Flavonols may slash colorectal cancer risk by strongly inhibiting the recurrence of polyps

June 19, 2008

  An increased intake of antioxidant flavonols from tea, onions, beans, and apples may slash the risk of colorectal cancer by a whopping 76 % according to the results of a new US study performed by scientists at the National Cancer Institute, a division of the National Institutes of Health. The analysis of the data was from a randomized dietary intervention trial. The study adds to a growing body of science linking increased consumption of flavonol-rich foods, antioxidants found in particular fruits and vegetables, to risk reductions for a range of cancers, including lung, pancreatic, and breast cancers.

Almost one million new cases of colorectal cancer are diagnosed every year around the world, according to the World Health Organization (WHO). It is the third most common cancer globally. A diet high in fat, refined carbohydrates and animal protein, are reported to increase the risk. Moreover, genetic susceptibility is responsible for less than five % of cases, according to the WHO, showing the importance of diet to potentially reduce the risk. 
The Flavonoids responsible are found in red wines, particular fruits and vegetables, green tea, some nuts, and chocolate. They have received extensive research due to their potent antioxidant activity and myriad health benefits. Many have also been implicated in possible protection against diseases such as cancer and cardiovascular disease.
The researchers, led by Gerd Bobe from the National Cancer Institute, used data from the updated flavonoid database from the US Department of Agriculture to quantify the intake of 29 individual flavonoids, total flavonoids, and six flavonoid subgroups among participants of the Polyp Prevention Trial. The trial studied the effect of a low-fat, high fiber diet, rich in fruit and vegetables on the recurrence of pre-cancerous polyps in the colon and rectum.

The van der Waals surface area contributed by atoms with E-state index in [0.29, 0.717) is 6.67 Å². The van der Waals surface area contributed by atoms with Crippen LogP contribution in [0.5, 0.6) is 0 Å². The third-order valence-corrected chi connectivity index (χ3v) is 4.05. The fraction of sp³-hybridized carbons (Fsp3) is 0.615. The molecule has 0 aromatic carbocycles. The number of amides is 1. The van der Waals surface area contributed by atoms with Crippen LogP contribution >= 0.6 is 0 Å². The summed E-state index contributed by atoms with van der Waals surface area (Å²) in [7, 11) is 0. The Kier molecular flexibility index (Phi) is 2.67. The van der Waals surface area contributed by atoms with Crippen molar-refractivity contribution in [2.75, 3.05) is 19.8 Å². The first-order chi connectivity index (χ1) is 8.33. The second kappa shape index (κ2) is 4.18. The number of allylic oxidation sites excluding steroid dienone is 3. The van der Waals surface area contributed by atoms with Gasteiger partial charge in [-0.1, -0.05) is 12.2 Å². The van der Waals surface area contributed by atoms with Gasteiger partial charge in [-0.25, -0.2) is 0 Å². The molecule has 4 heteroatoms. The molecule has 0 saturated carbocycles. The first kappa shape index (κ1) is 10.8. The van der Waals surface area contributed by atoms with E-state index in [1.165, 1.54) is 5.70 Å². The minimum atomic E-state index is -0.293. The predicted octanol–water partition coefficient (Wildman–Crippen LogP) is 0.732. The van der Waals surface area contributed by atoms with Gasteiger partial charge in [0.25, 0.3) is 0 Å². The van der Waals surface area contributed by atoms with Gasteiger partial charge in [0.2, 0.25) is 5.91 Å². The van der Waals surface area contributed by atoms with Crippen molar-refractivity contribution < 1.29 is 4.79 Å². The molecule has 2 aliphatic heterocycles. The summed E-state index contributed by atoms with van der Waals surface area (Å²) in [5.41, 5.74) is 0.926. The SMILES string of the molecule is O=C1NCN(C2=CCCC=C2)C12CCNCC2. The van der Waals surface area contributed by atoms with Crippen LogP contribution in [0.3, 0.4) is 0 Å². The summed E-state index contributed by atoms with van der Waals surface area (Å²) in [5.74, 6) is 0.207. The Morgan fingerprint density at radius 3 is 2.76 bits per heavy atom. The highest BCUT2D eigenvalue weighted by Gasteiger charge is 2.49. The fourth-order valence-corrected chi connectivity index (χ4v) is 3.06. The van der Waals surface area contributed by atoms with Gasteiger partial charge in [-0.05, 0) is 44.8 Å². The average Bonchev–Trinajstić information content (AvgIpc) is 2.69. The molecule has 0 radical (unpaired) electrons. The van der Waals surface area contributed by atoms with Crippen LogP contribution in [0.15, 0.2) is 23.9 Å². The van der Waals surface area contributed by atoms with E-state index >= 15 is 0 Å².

Over 2,000 men and women were randomly assigned to either the 'healthy' diet, or a normal diet. Using food frequency questionnaires, Bobe and co-workers analyzed dietary consumption of the polyphenols, and, after adjusting for potential confounding factors such as age, fiber intake, BMI, sex, and the use of regular non-steroidal anti-inflammatory medication, they found that an increased intake of flavonols was linked to a 76 % reduction in the recurrence of advanced tumors. On the other hand, no benefits were observed for total flavonoid intake other than the flavanols. However, Kaempferol found in Brussels sprouts and apples, and Genistein found in soy, had some protective ability added the researchers. "Our data suggest that a flavonol-rich diet may decrease the risk of advanced adenoma recurrence," concluded Bobe and co-workers.
In 2006, Italian researchers reported that a diet rich in certain flavonoids could reduce the risk of colorectal cancer by over 40 per cent and lead author Marta Rossi said: "The findings of this large study provide support for an inverse association of selected classes of flavonoids with colorectal cancer risk." The new study is published in the June 1st, 2008 issue of the journal Cancer Epidemiology Biomarkers & Prevention.